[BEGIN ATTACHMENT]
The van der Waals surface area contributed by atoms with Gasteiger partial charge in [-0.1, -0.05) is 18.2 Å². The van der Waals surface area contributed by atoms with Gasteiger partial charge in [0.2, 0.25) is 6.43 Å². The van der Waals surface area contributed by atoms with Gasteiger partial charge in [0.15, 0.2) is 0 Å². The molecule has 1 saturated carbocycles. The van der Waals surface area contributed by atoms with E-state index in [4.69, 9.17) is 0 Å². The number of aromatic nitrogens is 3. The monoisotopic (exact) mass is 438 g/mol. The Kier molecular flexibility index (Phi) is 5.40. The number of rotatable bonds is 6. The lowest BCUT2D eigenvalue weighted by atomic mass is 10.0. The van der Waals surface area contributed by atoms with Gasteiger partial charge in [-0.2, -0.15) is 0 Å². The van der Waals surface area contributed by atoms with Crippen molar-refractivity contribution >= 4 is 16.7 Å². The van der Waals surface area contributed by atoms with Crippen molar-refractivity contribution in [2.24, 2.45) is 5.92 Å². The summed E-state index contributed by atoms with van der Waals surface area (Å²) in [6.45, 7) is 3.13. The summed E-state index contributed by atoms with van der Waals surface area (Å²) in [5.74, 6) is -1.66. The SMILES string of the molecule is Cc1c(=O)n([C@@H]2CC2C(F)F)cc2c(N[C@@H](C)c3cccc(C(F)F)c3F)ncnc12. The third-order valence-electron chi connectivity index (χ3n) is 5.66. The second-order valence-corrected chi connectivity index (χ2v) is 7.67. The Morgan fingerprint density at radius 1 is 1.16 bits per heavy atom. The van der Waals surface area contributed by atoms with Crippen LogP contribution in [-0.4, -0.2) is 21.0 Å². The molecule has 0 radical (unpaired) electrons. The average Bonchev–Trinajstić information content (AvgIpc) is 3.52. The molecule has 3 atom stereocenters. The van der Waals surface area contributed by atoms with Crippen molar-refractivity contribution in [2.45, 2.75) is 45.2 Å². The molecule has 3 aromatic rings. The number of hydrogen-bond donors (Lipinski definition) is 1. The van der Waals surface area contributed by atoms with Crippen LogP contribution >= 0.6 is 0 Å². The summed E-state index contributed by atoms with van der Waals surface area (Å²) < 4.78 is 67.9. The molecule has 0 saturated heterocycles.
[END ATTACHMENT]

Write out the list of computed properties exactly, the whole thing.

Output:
The van der Waals surface area contributed by atoms with Gasteiger partial charge in [-0.1, -0.05) is 18.2 Å². The van der Waals surface area contributed by atoms with Gasteiger partial charge in [0.2, 0.25) is 6.43 Å². The van der Waals surface area contributed by atoms with Gasteiger partial charge in [0.15, 0.2) is 0 Å². The molecule has 1 saturated carbocycles. The van der Waals surface area contributed by atoms with E-state index in [4.69, 9.17) is 0 Å². The number of aromatic nitrogens is 3. The monoisotopic (exact) mass is 438 g/mol. The Kier molecular flexibility index (Phi) is 5.40. The number of rotatable bonds is 6. The lowest BCUT2D eigenvalue weighted by atomic mass is 10.0. The van der Waals surface area contributed by atoms with Gasteiger partial charge in [-0.2, -0.15) is 0 Å². The van der Waals surface area contributed by atoms with Crippen molar-refractivity contribution >= 4 is 16.7 Å². The van der Waals surface area contributed by atoms with Crippen molar-refractivity contribution in [2.24, 2.45) is 5.92 Å². The summed E-state index contributed by atoms with van der Waals surface area (Å²) in [6.45, 7) is 3.13. The summed E-state index contributed by atoms with van der Waals surface area (Å²) in [5.74, 6) is -1.66. The SMILES string of the molecule is Cc1c(=O)n([C@@H]2CC2C(F)F)cc2c(N[C@@H](C)c3cccc(C(F)F)c3F)ncnc12. The third-order valence-electron chi connectivity index (χ3n) is 5.66. The second-order valence-corrected chi connectivity index (χ2v) is 7.67. The Morgan fingerprint density at radius 1 is 1.16 bits per heavy atom. The van der Waals surface area contributed by atoms with Crippen LogP contribution in [-0.4, -0.2) is 21.0 Å². The molecule has 0 radical (unpaired) electrons. The average Bonchev–Trinajstić information content (AvgIpc) is 3.52. The molecule has 3 atom stereocenters. The van der Waals surface area contributed by atoms with Crippen molar-refractivity contribution in [2.45, 2.75) is 45.2 Å². The molecule has 3 aromatic rings. The number of hydrogen-bond donors (Lipinski definition) is 1. The van der Waals surface area contributed by atoms with Crippen LogP contribution >= 0.6 is 0 Å². The summed E-state index contributed by atoms with van der Waals surface area (Å²) < 4.78 is 67.9. The molecule has 0 saturated heterocycles.